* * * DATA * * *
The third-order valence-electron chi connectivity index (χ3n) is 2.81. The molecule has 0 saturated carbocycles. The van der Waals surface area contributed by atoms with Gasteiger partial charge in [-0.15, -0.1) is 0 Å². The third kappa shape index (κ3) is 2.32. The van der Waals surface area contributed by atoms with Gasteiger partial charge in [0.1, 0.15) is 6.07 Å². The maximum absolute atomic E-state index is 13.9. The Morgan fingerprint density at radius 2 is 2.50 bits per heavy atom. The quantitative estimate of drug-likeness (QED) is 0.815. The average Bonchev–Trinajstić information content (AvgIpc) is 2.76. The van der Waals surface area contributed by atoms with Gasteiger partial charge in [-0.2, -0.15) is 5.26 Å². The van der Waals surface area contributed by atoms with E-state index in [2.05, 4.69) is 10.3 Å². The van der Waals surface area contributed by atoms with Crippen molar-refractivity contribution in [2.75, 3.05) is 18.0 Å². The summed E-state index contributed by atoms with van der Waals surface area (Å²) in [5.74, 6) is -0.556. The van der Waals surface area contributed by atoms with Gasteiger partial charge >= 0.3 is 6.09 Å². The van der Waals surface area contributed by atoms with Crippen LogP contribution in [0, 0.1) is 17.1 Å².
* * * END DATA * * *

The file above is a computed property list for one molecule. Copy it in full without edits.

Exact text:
The third-order valence-electron chi connectivity index (χ3n) is 2.81. The molecule has 0 saturated carbocycles. The van der Waals surface area contributed by atoms with Gasteiger partial charge in [-0.15, -0.1) is 0 Å². The third kappa shape index (κ3) is 2.32. The van der Waals surface area contributed by atoms with Gasteiger partial charge in [0.1, 0.15) is 6.07 Å². The maximum absolute atomic E-state index is 13.9. The Morgan fingerprint density at radius 2 is 2.50 bits per heavy atom. The quantitative estimate of drug-likeness (QED) is 0.815. The average Bonchev–Trinajstić information content (AvgIpc) is 2.76. The van der Waals surface area contributed by atoms with Gasteiger partial charge in [-0.2, -0.15) is 5.26 Å². The van der Waals surface area contributed by atoms with E-state index in [2.05, 4.69) is 10.3 Å². The van der Waals surface area contributed by atoms with Crippen molar-refractivity contribution in [2.75, 3.05) is 18.0 Å². The summed E-state index contributed by atoms with van der Waals surface area (Å²) in [5.74, 6) is -0.556. The van der Waals surface area contributed by atoms with Gasteiger partial charge >= 0.3 is 6.09 Å². The van der Waals surface area contributed by atoms with Crippen LogP contribution in [0, 0.1) is 17.1 Å².